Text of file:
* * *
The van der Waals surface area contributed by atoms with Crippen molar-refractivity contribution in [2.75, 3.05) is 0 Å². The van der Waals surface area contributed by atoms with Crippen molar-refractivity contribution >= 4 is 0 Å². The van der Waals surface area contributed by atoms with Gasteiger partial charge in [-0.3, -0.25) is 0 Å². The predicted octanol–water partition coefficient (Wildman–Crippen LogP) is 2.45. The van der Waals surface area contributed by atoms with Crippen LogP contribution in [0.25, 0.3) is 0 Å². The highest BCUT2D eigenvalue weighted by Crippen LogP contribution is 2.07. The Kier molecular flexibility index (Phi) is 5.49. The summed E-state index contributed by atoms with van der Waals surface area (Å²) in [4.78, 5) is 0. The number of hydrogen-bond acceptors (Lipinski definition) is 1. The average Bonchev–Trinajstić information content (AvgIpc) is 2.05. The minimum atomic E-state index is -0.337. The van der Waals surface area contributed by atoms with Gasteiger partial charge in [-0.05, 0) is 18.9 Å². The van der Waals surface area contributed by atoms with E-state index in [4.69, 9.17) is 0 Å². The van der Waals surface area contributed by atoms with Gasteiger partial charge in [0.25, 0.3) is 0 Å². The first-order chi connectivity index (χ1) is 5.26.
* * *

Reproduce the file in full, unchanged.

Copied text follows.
The van der Waals surface area contributed by atoms with Crippen molar-refractivity contribution in [2.75, 3.05) is 0 Å². The van der Waals surface area contributed by atoms with Crippen molar-refractivity contribution >= 4 is 0 Å². The van der Waals surface area contributed by atoms with Gasteiger partial charge in [-0.3, -0.25) is 0 Å². The predicted octanol–water partition coefficient (Wildman–Crippen LogP) is 2.45. The van der Waals surface area contributed by atoms with Crippen LogP contribution in [0.25, 0.3) is 0 Å². The highest BCUT2D eigenvalue weighted by Crippen LogP contribution is 2.07. The Kier molecular flexibility index (Phi) is 5.49. The summed E-state index contributed by atoms with van der Waals surface area (Å²) in [4.78, 5) is 0. The number of hydrogen-bond acceptors (Lipinski definition) is 1. The average Bonchev–Trinajstić information content (AvgIpc) is 2.05. The minimum atomic E-state index is -0.337. The van der Waals surface area contributed by atoms with Gasteiger partial charge in [-0.05, 0) is 18.9 Å². The van der Waals surface area contributed by atoms with E-state index in [4.69, 9.17) is 0 Å². The van der Waals surface area contributed by atoms with Gasteiger partial charge in [0.25, 0.3) is 0 Å². The first-order chi connectivity index (χ1) is 5.26.